CISPA – House Members Pay Homage To Their Corporate Masters With Another Dressed-up Copyright Enforcement LawPosted by Al @ 9:52 am
I’m not thrilled about linking to Russia Times for news. However, the major media outlets (“Media Infotainment Industrial Complex”) biased propaganda drives one to dig hard for some accurate commentary on the CISPA law introduced by a Republican and a Democrat.
Obviously, this is another attempt by House members to place American taxpayers on the hook for Federal Government-provided law enforcement beneficial to “for-profit” industries. This is more of the same crony capitalism that is slowly squeezing the lifeblood from America.
ABC news ran a “buried” story about this new attempt by House members to slide this one under the radar. Too bad this wasn’t covered on their nightly news broadcast.
The House Intelligence Committee approved the bill in a secret session held one day after the bill was introduced and without a single public hearing on the legislation.
So why is the House leadership trumpeting the Rogers bill and why are so many companies lining up to support it? For companies, the answer is easy: there is freedom to share information with whatever entity you please, blanket immunity for sharing, blanket immunity for a recipient of shared cybersecurity information who fails to take protective measures even when they are clearly needed, and no regulatory burdens are imposed. For House leadership, the answer seems to be that it is not listening to Internet users. Perhaps it’s time for us to speak more loudly.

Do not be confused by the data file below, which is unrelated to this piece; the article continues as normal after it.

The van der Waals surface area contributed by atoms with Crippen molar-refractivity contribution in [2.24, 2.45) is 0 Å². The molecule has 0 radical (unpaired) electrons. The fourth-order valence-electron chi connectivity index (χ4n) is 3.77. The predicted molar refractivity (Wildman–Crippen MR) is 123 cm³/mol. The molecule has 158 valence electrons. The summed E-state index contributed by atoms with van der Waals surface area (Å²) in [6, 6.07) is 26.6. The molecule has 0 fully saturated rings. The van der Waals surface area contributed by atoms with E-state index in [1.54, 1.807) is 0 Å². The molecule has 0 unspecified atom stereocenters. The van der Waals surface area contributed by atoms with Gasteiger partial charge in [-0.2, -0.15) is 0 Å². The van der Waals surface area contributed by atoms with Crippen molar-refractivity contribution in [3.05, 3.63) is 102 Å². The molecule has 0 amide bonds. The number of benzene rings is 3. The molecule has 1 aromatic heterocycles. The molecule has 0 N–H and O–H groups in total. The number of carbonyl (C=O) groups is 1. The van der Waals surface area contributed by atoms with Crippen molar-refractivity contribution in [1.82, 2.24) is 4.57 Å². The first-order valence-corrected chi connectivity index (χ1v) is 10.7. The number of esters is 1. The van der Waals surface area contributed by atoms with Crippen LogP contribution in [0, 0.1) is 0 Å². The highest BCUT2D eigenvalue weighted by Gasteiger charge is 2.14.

A cybersecurity law should only authorize sharing of cybersecurity threat information for cybersecurity purposes, including prosecuting cybersecurity crimes. Without that limitation, info sharing could become a backdoor wiretap. Here the Rogers bill is the biggest risk; it permits information shared for cybersecurity reasons to be used for any national security purpose and to prosecute any crime.
And even Yahoo ran a subdued story about this legislation, but one line was eye-catching.
The criticism that, by including a provision for the protection of intellectual property, CISPA is little more than a less-conspicuous form of the draconian SOPA bill
Put your Congressman’s feet to the fire and demand a no-vote to H.R. 3523, crony corporatist legislation.